Yoani Sánchez recently imagined for her readers a blissful, free market-economic future for Cuba. Entitled “Neoliberalismo,” the post hailed Cuba’s new economic reforms as an early sign that the “sirens of capitalism” would one day prevail over the “false illusion of utopia” (Marxian political-economic utopia a lo cubano) that the Cuban revolution has insistently pursued for so long. Was this real? Or was she poking fun? I’m not sure, but I’m going to take this idea seriously here.
The post didn’t include a word about actual economic policy or civil liberties. That wasn’t the point. The point was to dream.
In my somewhat dubious position as a Latin Americanist grad student at the University of Chicago, I’ve learned a bit about the foundations of free market economic theory, and the outcomes that it has rendered in practice. Neoliberalism grew out of the theory that a truly free market and a truly free society are fundamentally interdependent—one cannot exist without the other. Here, any form of government regulation or social service program that interferes with the market is thought to stifle the “freeness” of society. There is a lot more to it. But this peculiar, abstract notion of freedom of all things and people is the golden rule. Like Cuba’s rendition of Marxism, this too is a utopian model. I’m not sure if Yoani meant to pit one utopia against another, but that is what she has done.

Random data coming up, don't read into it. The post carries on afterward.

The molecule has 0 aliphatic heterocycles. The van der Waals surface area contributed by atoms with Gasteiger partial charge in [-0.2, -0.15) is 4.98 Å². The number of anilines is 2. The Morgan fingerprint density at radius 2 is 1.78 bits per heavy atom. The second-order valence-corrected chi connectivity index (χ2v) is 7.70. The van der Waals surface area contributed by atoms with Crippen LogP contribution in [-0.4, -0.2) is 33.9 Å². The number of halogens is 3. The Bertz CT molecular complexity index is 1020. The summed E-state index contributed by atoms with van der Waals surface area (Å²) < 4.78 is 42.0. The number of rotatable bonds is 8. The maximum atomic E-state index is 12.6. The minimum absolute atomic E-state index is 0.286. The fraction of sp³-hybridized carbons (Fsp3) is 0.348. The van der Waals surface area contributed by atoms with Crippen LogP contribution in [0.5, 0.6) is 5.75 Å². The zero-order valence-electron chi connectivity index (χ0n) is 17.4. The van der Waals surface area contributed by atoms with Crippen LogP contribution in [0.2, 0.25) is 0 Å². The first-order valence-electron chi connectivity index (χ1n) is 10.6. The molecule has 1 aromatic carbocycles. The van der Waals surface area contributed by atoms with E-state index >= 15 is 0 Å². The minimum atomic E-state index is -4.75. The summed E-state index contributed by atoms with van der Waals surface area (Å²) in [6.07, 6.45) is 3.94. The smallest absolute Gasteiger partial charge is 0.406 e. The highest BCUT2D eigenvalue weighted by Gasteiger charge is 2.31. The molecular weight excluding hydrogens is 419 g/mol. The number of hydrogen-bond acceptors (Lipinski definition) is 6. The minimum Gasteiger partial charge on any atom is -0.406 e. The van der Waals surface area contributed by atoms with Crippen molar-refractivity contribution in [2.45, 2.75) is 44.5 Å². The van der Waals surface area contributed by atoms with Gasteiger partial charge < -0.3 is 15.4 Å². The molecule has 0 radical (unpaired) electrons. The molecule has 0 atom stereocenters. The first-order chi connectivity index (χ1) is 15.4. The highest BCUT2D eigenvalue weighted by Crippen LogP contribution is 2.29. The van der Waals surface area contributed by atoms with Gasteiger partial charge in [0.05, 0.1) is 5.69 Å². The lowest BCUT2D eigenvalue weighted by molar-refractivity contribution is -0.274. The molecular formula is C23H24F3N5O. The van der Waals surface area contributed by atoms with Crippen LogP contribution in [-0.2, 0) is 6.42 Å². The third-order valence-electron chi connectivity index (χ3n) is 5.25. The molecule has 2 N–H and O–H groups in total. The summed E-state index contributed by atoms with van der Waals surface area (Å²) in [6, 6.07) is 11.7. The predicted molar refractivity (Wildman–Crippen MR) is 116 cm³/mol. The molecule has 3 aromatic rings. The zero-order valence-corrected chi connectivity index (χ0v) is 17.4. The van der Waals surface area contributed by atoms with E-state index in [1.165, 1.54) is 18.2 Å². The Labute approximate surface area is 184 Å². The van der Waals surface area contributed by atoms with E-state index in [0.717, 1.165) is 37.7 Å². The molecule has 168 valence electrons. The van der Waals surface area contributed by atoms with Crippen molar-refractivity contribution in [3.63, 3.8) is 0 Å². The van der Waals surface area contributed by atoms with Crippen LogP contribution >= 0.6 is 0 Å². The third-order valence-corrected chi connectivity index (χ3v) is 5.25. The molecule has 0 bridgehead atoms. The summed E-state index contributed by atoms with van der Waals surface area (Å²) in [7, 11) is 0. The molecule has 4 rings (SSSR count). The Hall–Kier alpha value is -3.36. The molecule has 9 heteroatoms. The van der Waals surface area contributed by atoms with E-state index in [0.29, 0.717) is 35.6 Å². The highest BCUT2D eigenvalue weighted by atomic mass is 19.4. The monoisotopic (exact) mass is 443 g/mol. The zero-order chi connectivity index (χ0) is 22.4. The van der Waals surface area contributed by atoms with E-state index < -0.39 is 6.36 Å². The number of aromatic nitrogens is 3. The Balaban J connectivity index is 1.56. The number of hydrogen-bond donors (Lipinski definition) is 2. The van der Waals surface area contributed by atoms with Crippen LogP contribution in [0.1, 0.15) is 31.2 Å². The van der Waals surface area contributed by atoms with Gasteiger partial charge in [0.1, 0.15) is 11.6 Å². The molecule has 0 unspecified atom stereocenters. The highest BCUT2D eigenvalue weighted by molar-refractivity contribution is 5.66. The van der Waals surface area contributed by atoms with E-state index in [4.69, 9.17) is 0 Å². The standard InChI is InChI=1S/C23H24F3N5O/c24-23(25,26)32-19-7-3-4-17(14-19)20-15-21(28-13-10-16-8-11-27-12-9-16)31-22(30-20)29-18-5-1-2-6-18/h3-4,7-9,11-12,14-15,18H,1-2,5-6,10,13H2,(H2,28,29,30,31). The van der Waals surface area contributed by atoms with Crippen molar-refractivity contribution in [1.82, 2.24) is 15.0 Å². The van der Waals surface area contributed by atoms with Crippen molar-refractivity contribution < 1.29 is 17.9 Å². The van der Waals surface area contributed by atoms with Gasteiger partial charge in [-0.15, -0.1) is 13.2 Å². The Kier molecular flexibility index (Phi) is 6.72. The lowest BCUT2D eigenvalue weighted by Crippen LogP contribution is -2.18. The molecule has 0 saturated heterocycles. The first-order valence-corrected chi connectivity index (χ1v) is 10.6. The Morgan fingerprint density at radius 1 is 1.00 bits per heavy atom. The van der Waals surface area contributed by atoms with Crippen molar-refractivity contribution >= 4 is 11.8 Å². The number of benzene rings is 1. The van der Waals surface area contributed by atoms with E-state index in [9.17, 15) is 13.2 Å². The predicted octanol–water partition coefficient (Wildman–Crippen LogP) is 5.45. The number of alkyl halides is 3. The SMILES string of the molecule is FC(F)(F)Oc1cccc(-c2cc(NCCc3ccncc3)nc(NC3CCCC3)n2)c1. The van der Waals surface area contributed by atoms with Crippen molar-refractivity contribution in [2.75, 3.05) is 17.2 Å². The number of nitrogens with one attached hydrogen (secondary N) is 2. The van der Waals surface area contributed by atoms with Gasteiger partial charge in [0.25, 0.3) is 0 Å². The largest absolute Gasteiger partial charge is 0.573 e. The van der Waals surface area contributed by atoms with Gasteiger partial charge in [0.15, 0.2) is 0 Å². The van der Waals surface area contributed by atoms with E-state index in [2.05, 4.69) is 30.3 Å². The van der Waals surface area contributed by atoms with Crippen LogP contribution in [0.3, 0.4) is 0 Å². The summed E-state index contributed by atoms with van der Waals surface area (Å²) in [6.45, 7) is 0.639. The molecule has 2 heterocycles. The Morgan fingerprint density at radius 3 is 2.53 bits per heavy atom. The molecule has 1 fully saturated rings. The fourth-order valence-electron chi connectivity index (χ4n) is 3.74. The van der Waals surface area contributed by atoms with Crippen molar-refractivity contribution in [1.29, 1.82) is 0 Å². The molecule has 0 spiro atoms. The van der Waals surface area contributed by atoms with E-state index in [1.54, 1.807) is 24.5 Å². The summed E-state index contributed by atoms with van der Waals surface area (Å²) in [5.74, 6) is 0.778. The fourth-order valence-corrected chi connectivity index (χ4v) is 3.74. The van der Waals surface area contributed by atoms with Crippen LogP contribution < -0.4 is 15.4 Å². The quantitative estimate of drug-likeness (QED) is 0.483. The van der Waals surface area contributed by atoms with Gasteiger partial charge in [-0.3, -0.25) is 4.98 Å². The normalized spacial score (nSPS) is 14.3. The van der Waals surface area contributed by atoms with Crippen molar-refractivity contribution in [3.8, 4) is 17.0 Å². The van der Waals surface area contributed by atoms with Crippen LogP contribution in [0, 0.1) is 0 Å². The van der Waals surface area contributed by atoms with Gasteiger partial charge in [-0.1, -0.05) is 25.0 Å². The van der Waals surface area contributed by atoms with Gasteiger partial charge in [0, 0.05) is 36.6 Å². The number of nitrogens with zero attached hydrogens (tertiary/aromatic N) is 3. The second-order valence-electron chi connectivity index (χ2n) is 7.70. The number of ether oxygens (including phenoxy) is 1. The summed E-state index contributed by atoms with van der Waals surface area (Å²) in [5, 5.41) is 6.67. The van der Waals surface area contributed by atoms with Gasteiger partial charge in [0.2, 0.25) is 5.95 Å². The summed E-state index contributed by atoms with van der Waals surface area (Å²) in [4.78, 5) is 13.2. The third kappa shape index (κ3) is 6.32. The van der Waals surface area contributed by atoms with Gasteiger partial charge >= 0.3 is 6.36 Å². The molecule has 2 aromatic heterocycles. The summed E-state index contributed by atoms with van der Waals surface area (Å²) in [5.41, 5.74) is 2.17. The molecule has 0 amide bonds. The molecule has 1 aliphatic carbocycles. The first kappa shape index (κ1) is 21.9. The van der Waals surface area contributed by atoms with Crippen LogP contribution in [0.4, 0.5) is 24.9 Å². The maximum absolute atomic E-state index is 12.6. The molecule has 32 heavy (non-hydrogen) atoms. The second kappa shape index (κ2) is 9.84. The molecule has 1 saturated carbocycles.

Over the last four years, the Cuban and Venezuelan governments have been planning to build a submarine fiber optic cable that will connect Venezuela’s Caribbean coast, Cuba, and Jamaica and will increase Internet connectivity in Cuba 3,000-fold. This week, the Ministry of Informatics and Communications announced that the cable will be put in place beginning in January of 2011. But the Ministry also indicated that contrary what many had hoped, the cable will not increase access opportunities for Cubans to access the Internet.
I have been less than half-wired lately because of my recent work as a contributing writer for Global Voices. I wrote my first post about a website created by Mexican journalist Alma Guillermoprieto, 72migrantes.com, that serves as a virtual altar and memorial to seventy-two migrants who were massacred in Mexico in August of 2010. Yesterday and today (November 1 and 2), marked Mexico’s Day of the Dead, and I got to experience a small and very new manifestation of this tradition by visiting, writing, and talking with Alma about this unique virtual articulation of life and remembrance. The site will remain active for the foreseeable future, and donations may be made to Hermanos en el Camino, a church organization that provides food, shelter and support to migrants and those who have been kidnapped or threatened by drug and human traffickers in Mexico.